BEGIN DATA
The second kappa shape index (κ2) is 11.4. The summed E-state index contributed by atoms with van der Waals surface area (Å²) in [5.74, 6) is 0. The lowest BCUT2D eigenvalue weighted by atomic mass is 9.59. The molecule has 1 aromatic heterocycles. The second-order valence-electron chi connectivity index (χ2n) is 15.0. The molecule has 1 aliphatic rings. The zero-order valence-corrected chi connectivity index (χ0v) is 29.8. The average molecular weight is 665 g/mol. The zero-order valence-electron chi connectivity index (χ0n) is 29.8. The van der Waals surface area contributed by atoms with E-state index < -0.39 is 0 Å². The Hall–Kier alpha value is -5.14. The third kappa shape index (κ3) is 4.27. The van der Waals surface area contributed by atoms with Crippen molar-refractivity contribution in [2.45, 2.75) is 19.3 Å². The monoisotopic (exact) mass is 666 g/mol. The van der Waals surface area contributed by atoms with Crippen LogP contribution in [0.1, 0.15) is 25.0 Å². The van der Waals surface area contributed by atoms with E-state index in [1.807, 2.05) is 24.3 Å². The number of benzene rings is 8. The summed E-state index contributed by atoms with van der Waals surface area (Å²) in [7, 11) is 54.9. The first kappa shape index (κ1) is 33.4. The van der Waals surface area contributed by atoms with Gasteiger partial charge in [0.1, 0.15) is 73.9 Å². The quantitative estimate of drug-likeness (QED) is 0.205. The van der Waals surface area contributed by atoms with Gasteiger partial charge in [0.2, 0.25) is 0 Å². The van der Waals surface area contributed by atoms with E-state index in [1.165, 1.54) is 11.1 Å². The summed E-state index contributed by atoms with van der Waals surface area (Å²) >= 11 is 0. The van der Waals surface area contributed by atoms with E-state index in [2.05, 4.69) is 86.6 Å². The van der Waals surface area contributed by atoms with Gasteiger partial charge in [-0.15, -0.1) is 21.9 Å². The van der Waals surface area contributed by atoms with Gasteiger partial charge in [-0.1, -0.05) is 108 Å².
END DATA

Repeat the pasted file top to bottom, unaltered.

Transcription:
The second kappa shape index (κ2) is 11.4. The summed E-state index contributed by atoms with van der Waals surface area (Å²) in [5.74, 6) is 0. The lowest BCUT2D eigenvalue weighted by atomic mass is 9.59. The molecule has 1 aromatic heterocycles. The second-order valence-electron chi connectivity index (χ2n) is 15.0. The molecule has 1 aliphatic rings. The zero-order valence-corrected chi connectivity index (χ0v) is 29.8. The average molecular weight is 665 g/mol. The zero-order valence-electron chi connectivity index (χ0n) is 29.8. The van der Waals surface area contributed by atoms with E-state index < -0.39 is 0 Å². The Hall–Kier alpha value is -5.14. The third kappa shape index (κ3) is 4.27. The van der Waals surface area contributed by atoms with Crippen molar-refractivity contribution in [2.45, 2.75) is 19.3 Å². The monoisotopic (exact) mass is 666 g/mol. The van der Waals surface area contributed by atoms with Crippen LogP contribution in [0.1, 0.15) is 25.0 Å². The van der Waals surface area contributed by atoms with E-state index in [1.807, 2.05) is 24.3 Å². The number of benzene rings is 8. The summed E-state index contributed by atoms with van der Waals surface area (Å²) in [7, 11) is 54.9. The first kappa shape index (κ1) is 33.4. The van der Waals surface area contributed by atoms with Gasteiger partial charge in [0.1, 0.15) is 73.9 Å². The quantitative estimate of drug-likeness (QED) is 0.205. The van der Waals surface area contributed by atoms with Gasteiger partial charge in [0.2, 0.25) is 0 Å². The van der Waals surface area contributed by atoms with E-state index in [1.165, 1.54) is 11.1 Å². The summed E-state index contributed by atoms with van der Waals surface area (Å²) >= 11 is 0. The van der Waals surface area contributed by atoms with E-state index in [2.05, 4.69) is 86.6 Å². The van der Waals surface area contributed by atoms with Gasteiger partial charge in [-0.15, -0.1) is 21.9 Å². The van der Waals surface area contributed by atoms with Gasteiger partial charge in [-0.1, -0.05) is 108 Å².